At Waterloo, Napoleon was ill. He had gout, dysuria, and hemorrhoids. His back hurt atop the horse, but he needed to be seen by commanders and he needed to be vertically high enough to see the battlefield unfolding before him. When this most famous battlefield was over, he evacuated as another almost anonymous soldier on horseback.
To the English, this was the victory of all victories, the bloodiest of all emperors, the embedded enemy of the English and the scourge of Europe was vanquished.
June 18th, 1815, 2 A.M. A message is delivered to Arthur Wellesley cthe Duke of Wellington. It is from Alfred Blucher, informing the Duke that an entire Prussian Army Corps under General Friedrich Wilhelm Von Bullow would depart for the battlefield at daybreak. Two other Prussian Corps would show up to join. The British.
Wellington had his troops on a rise overlooking the battlefield south of Mont. St. Jean. He had 70,000 men and 184 artillery guns. Napoleon had 74,000 men and 266 artillery pieces. Under Napoleon his generals were a dozen extraordinary commanders, including Ney, Grouchy, Vandamme, and Lobau.
At 9 A.M. Napoleon ordered the attack on the English center. But commanders convinced him to wait until the wet ground dried a bit so artillery could be confidently anchored and the powder would not get wet. By 11 he could wait no longer and ordered the advance. The blooded French advanced into the ranks of tough English and Scotts troops, who held their lines and repulsed the advance with artillery hidden in the hills above the French.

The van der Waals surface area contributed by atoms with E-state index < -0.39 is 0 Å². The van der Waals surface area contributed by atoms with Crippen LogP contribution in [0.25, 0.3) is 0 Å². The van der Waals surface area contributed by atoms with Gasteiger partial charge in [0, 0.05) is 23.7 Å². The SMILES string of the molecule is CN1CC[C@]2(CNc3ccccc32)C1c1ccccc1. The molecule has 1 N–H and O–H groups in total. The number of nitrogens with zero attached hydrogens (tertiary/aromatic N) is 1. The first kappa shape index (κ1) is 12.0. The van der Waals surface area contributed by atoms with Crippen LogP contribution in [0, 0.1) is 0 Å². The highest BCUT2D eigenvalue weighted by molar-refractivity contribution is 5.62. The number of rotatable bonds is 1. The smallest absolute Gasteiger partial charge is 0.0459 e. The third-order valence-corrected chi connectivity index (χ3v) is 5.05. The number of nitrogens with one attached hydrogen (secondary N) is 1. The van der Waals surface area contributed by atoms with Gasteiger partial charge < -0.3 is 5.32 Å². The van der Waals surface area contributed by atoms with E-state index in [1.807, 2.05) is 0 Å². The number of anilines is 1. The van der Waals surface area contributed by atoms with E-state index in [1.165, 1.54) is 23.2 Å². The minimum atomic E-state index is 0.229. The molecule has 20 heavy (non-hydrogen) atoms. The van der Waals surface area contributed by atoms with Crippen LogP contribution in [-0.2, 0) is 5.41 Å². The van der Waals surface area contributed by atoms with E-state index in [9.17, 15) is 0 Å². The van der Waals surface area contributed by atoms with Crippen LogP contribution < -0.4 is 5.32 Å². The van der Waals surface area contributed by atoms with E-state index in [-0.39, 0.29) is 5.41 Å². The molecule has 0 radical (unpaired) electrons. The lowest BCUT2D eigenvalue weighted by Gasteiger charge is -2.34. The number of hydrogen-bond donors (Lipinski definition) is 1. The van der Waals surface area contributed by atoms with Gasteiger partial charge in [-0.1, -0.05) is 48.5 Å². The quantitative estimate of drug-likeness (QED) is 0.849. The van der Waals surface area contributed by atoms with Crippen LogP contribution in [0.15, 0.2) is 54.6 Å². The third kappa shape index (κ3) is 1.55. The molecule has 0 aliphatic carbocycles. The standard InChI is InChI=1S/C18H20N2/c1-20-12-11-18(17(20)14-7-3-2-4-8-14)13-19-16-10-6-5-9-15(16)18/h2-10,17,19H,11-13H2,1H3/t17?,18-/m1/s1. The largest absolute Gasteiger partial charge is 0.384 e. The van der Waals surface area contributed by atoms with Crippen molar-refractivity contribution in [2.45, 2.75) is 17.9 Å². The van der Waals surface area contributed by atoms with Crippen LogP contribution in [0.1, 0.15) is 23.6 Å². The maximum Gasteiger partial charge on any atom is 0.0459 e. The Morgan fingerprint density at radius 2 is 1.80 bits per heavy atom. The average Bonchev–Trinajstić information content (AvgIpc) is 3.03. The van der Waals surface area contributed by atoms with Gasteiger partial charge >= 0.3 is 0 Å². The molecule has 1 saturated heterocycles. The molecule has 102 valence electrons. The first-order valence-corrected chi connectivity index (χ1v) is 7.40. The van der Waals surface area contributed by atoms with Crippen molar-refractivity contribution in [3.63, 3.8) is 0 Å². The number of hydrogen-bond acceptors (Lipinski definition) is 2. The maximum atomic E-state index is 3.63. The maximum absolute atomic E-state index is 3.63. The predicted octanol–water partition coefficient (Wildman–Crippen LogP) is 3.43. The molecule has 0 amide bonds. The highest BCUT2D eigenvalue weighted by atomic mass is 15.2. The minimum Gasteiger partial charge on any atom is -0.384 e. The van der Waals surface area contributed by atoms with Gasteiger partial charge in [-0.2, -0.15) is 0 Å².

Napoleon knew that Prussians were on the way, and in typical fashion, Napoleon sent a force to attack the Prussians before they joined the British on the battlefield. He send Grouchy with 30,000 troops to pursue the Prussians
In the distance on this battlefield The French saw clouds of troops advancing. A German POW told the French that this was Von Bullow leading a Prussian Army Corps to join Wellington. Bulow had broken Lobau’s ambush and was near the action behind Wellington’s lines. So Napoleon sent Ney into the foray and he was driven back. The second time he was driven back. Wellington ordered a general advance, and with the Prussians behind them, the British moved against the French main line. This time, the French turned and ran.
Ney stood by a dead horse, covered in smoke and grime, bewildered, watching the general chaos consume his once ordered troop formations. Not to worry, even Napoleon was retreating amidst a sweaty bloody tangled gallimaufry. The French left 25,000 dead or wounded and 8000 taken prisoner. Wellington lost 15,000 and Blucher 7,000.
Wellington quipped. “We have delivered the coup de grace to Napoleon and all that is left is for him to hang himself.”